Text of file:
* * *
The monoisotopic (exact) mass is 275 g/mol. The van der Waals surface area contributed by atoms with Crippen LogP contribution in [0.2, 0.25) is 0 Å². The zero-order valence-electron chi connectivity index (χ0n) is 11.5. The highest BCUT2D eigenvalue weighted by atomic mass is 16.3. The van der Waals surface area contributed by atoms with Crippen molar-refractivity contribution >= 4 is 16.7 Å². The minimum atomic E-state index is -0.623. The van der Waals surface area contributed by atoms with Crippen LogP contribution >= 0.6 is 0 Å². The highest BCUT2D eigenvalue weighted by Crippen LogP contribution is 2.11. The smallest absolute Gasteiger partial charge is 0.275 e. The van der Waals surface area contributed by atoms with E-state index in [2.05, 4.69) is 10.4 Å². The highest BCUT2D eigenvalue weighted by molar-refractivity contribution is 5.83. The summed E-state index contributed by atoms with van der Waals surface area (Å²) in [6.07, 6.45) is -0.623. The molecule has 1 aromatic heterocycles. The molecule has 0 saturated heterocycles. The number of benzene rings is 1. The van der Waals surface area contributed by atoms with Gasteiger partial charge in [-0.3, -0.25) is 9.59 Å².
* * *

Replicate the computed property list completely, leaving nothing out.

The monoisotopic (exact) mass is 275 g/mol. The van der Waals surface area contributed by atoms with Crippen LogP contribution in [0.2, 0.25) is 0 Å². The zero-order valence-electron chi connectivity index (χ0n) is 11.5. The highest BCUT2D eigenvalue weighted by atomic mass is 16.3. The van der Waals surface area contributed by atoms with Crippen molar-refractivity contribution >= 4 is 16.7 Å². The minimum atomic E-state index is -0.623. The van der Waals surface area contributed by atoms with Crippen LogP contribution >= 0.6 is 0 Å². The highest BCUT2D eigenvalue weighted by Crippen LogP contribution is 2.11. The smallest absolute Gasteiger partial charge is 0.275 e. The van der Waals surface area contributed by atoms with E-state index in [2.05, 4.69) is 10.4 Å². The highest BCUT2D eigenvalue weighted by molar-refractivity contribution is 5.83. The summed E-state index contributed by atoms with van der Waals surface area (Å²) in [6.07, 6.45) is -0.623. The molecule has 1 aromatic heterocycles. The molecule has 0 saturated heterocycles. The number of benzene rings is 1. The van der Waals surface area contributed by atoms with Gasteiger partial charge in [-0.3, -0.25) is 9.59 Å².